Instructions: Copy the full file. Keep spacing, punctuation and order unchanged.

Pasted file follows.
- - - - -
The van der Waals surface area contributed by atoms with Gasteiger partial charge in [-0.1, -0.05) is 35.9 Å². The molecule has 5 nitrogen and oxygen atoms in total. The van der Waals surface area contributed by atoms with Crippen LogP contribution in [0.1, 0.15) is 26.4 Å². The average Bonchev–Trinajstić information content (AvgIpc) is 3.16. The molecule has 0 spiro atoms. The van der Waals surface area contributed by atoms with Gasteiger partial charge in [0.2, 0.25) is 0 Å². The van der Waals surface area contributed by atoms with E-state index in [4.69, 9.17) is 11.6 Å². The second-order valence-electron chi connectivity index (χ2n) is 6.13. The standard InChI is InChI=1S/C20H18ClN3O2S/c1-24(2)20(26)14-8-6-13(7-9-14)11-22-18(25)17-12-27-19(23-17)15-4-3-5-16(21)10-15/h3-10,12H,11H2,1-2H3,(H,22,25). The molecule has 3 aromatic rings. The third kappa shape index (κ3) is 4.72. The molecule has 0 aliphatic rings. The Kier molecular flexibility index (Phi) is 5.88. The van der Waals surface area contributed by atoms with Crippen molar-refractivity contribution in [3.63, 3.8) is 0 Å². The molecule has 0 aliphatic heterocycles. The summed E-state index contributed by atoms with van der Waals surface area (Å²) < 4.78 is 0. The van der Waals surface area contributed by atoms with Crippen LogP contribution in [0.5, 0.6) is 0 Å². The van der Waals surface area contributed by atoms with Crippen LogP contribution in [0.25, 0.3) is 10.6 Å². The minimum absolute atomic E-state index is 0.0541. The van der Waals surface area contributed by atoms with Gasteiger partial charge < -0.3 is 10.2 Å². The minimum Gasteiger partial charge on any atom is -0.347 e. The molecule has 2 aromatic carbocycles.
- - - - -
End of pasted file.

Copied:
The van der Waals surface area contributed by atoms with Gasteiger partial charge in [-0.1, -0.05) is 35.9 Å². The molecule has 5 nitrogen and oxygen atoms in total. The van der Waals surface area contributed by atoms with Crippen LogP contribution in [0.1, 0.15) is 26.4 Å². The average Bonchev–Trinajstić information content (AvgIpc) is 3.16. The molecule has 0 spiro atoms. The van der Waals surface area contributed by atoms with Gasteiger partial charge in [0.2, 0.25) is 0 Å². The van der Waals surface area contributed by atoms with E-state index in [4.69, 9.17) is 11.6 Å². The second-order valence-electron chi connectivity index (χ2n) is 6.13. The standard InChI is InChI=1S/C20H18ClN3O2S/c1-24(2)20(26)14-8-6-13(7-9-14)11-22-18(25)17-12-27-19(23-17)15-4-3-5-16(21)10-15/h3-10,12H,11H2,1-2H3,(H,22,25). The molecule has 3 aromatic rings. The third kappa shape index (κ3) is 4.72. The molecule has 0 aliphatic rings. The Kier molecular flexibility index (Phi) is 5.88. The van der Waals surface area contributed by atoms with Crippen molar-refractivity contribution in [3.63, 3.8) is 0 Å². The molecule has 0 aliphatic heterocycles. The summed E-state index contributed by atoms with van der Waals surface area (Å²) < 4.78 is 0. The van der Waals surface area contributed by atoms with Crippen LogP contribution in [0.5, 0.6) is 0 Å². The van der Waals surface area contributed by atoms with Crippen LogP contribution in [0.25, 0.3) is 10.6 Å². The minimum absolute atomic E-state index is 0.0541. The van der Waals surface area contributed by atoms with Gasteiger partial charge < -0.3 is 10.2 Å². The minimum Gasteiger partial charge on any atom is -0.347 e. The molecule has 2 aromatic carbocycles.